Losing money can be like a nuclear-scale catastrophe—a sudden serious illness, a stock market crash or the collapse of a business. But it can also be like death from a thousand cuts—tiny, seemingly inexpensive habits when added up can lead to the loss of hundreds or even thousands of dollars every year, money that soundlessly gets siphoned from our wallets without our noticing it. Here are 5 daily habits that seem innocuous enough, but are actually making us poorer.
There’s not much use preaching about the health implications of smoking. The gory pictures on every packet of locally-purchased cigarettes make that obvious enough. As someone who’s been on the other end of the cigarette, don’t give me flak for this but I can tell you that smoking is a habit that actually makes life more stress-free.
But seriously, smoking is one of the most expensive habits one can have. A carton of cigarettes costs around $11 to $12, and a modest smoker gets through perhaps 2-3 packs a week. That’s an insane $22 to $36 a week—and $88 to $144 a month. Those who are pack-a-day smokers are spending $77 to $84 a week or $308 to $336 a month.
2. Air conditioning
There is a reason landlords are so afraid their tenants will leave the air con on 24/7. Air conditioning is probably the item that contributes most to your electricity bill, especially if you can’t sleep without it. Running a single air con for 8 hours can cost you about $1,186 a year. And we haven’t even factored in the cost of servicing the machine.
Just reducing the amount of time you use your air con by a few hours a day can save you hundreds of dollars a year. One trick you can try is to turn on the air con about half an hour before you’re about to go to bed, and then turn it off when you actually sleep. The sheets will be chilled enough to lull you to sleep before the heat takes over again, unless you’re an insomniac.
If you find yourself queuing for a Starbucks coffee every morning before you head to the office, know that the price of staying awake at work is costing you $5 a day, or $25 a week (not including weekends), or $100 a month. $100 a month on Starbucks coffee isn’t such a modest amount, especially when you consider it’s $1,200 a year. That’s enough to pay for a nice holiday in a foreign land.
Before you resign yourself to sleeping your way through the next year at work, take heart in the fact that most office pantries carry some kind of coffee or tea. As an added plus, it’ll contain less sugar than that Frappucino you usually order, meaning you’ll be lowering your risk of diabetes at the same time.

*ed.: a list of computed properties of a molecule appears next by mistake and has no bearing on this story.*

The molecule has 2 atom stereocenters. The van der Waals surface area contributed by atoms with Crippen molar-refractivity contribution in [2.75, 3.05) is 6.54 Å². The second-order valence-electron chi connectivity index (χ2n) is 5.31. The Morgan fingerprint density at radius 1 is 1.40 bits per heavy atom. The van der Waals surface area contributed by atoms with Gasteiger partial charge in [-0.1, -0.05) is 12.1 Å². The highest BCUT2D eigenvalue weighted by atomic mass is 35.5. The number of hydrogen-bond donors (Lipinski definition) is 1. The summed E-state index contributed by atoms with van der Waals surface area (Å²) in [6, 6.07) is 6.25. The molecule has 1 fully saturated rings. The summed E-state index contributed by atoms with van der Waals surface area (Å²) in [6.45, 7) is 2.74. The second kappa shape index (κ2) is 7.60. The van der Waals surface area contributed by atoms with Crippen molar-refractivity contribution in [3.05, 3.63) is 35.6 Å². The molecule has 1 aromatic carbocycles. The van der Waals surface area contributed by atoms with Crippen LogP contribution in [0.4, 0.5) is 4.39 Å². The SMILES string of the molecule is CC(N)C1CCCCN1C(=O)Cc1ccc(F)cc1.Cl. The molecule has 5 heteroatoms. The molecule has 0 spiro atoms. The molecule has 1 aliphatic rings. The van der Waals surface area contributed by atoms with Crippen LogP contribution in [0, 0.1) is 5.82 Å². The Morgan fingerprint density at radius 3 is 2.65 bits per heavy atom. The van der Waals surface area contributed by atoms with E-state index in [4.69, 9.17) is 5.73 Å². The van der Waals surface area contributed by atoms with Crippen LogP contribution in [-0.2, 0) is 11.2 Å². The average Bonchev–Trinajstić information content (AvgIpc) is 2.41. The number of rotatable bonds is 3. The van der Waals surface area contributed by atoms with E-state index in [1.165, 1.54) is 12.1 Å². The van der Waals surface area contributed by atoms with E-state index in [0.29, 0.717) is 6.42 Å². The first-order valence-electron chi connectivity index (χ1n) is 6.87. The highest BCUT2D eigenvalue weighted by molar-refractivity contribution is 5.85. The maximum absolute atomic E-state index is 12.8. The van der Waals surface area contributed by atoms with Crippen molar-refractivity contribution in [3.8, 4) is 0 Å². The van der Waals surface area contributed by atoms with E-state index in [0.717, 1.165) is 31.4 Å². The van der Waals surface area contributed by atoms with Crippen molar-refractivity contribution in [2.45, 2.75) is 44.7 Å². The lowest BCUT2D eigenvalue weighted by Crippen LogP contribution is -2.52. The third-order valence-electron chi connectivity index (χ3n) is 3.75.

4. Watching YouTube videos on your mobile phone
If you’re addicted to streaming videos on phone on your daily commute, unless you’re on a mobile plan that gives you gazillions of gig a month, you’re probably guilty of racking up excess charges on your mobile data plan.
Overshoot your plan’s data limit by just 2 GB and you could find yourself paying $17 to $20 more a month. That’s not a small amount when you consider that you’re already paying about $40 to $100 for your data plan itself.
Now, when you really think about it, do you really want to pay good money for a bunch of YouTube videos of dancing cats? Sounds pretty damn ridiculous, right?
If the cheery green, red and orange logo of 7-11 never fails to draw you in and you always find yourself emerging with a tube of sweets, a packet of chips or a Slurpee in hand, it’s time to wake up and actually be conscious of the fact that that small change you’re spending on mindlessly consumed junk food adds up over time.
Just wandering into a 7-11 outlet and buying a bottle of Ice Mountain water and a pack of Fisherman’s Friend once a day will cost you $3.90. Over the course of the work week, that’s $19.50, or $78 a month. You could go for a couple of nice restaurant meals with that money instead of mindlessly popping sweets into your mouth.
Do you have any expensive daily habits you’d like to give up? Tell us why in the comments.